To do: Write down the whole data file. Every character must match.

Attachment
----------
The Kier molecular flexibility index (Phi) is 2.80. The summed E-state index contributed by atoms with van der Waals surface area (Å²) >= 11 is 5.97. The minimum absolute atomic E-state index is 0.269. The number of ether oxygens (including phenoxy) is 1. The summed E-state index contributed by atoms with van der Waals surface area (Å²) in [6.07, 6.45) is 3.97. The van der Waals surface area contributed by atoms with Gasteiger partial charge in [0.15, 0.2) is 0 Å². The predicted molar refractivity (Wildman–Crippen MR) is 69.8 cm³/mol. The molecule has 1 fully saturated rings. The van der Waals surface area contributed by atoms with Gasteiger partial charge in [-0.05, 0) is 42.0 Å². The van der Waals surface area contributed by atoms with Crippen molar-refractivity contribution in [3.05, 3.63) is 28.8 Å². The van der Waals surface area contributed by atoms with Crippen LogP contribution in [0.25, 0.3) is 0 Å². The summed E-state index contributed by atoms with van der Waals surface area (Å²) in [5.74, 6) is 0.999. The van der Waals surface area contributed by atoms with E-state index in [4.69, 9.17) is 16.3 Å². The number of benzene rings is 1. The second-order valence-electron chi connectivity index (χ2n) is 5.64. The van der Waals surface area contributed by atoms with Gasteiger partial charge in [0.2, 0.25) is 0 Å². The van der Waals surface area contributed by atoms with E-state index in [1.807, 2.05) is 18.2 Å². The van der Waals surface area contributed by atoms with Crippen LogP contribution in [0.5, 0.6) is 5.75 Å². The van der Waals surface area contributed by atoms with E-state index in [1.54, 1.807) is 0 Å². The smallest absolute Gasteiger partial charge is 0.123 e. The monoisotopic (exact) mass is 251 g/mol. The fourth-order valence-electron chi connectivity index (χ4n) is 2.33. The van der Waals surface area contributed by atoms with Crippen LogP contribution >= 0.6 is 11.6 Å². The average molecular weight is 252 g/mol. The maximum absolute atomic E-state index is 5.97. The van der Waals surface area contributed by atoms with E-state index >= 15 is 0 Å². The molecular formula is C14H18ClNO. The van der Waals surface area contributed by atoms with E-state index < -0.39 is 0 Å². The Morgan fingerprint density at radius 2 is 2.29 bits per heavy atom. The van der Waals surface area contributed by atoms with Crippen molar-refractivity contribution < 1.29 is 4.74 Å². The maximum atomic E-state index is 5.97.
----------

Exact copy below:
The Kier molecular flexibility index (Phi) is 2.80. The summed E-state index contributed by atoms with van der Waals surface area (Å²) >= 11 is 5.97. The minimum absolute atomic E-state index is 0.269. The number of ether oxygens (including phenoxy) is 1. The summed E-state index contributed by atoms with van der Waals surface area (Å²) in [6.07, 6.45) is 3.97. The van der Waals surface area contributed by atoms with Gasteiger partial charge in [0.15, 0.2) is 0 Å². The predicted molar refractivity (Wildman–Crippen MR) is 69.8 cm³/mol. The molecule has 1 fully saturated rings. The van der Waals surface area contributed by atoms with Gasteiger partial charge in [-0.05, 0) is 42.0 Å². The van der Waals surface area contributed by atoms with Crippen molar-refractivity contribution in [3.05, 3.63) is 28.8 Å². The van der Waals surface area contributed by atoms with Crippen LogP contribution in [0.25, 0.3) is 0 Å². The summed E-state index contributed by atoms with van der Waals surface area (Å²) in [5.74, 6) is 0.999. The van der Waals surface area contributed by atoms with E-state index in [4.69, 9.17) is 16.3 Å². The number of benzene rings is 1. The second-order valence-electron chi connectivity index (χ2n) is 5.64. The van der Waals surface area contributed by atoms with Gasteiger partial charge in [0.2, 0.25) is 0 Å². The van der Waals surface area contributed by atoms with E-state index in [1.807, 2.05) is 18.2 Å². The van der Waals surface area contributed by atoms with Crippen LogP contribution in [0.5, 0.6) is 5.75 Å². The van der Waals surface area contributed by atoms with E-state index in [1.54, 1.807) is 0 Å². The smallest absolute Gasteiger partial charge is 0.123 e. The monoisotopic (exact) mass is 251 g/mol. The fourth-order valence-electron chi connectivity index (χ4n) is 2.33. The van der Waals surface area contributed by atoms with Crippen LogP contribution >= 0.6 is 11.6 Å². The average molecular weight is 252 g/mol. The maximum absolute atomic E-state index is 5.97. The van der Waals surface area contributed by atoms with E-state index >= 15 is 0 Å². The molecular formula is C14H18ClNO. The van der Waals surface area contributed by atoms with E-state index < -0.39 is 0 Å². The Morgan fingerprint density at radius 2 is 2.29 bits per heavy atom. The van der Waals surface area contributed by atoms with Crippen molar-refractivity contribution < 1.29 is 4.74 Å². The maximum atomic E-state index is 5.97.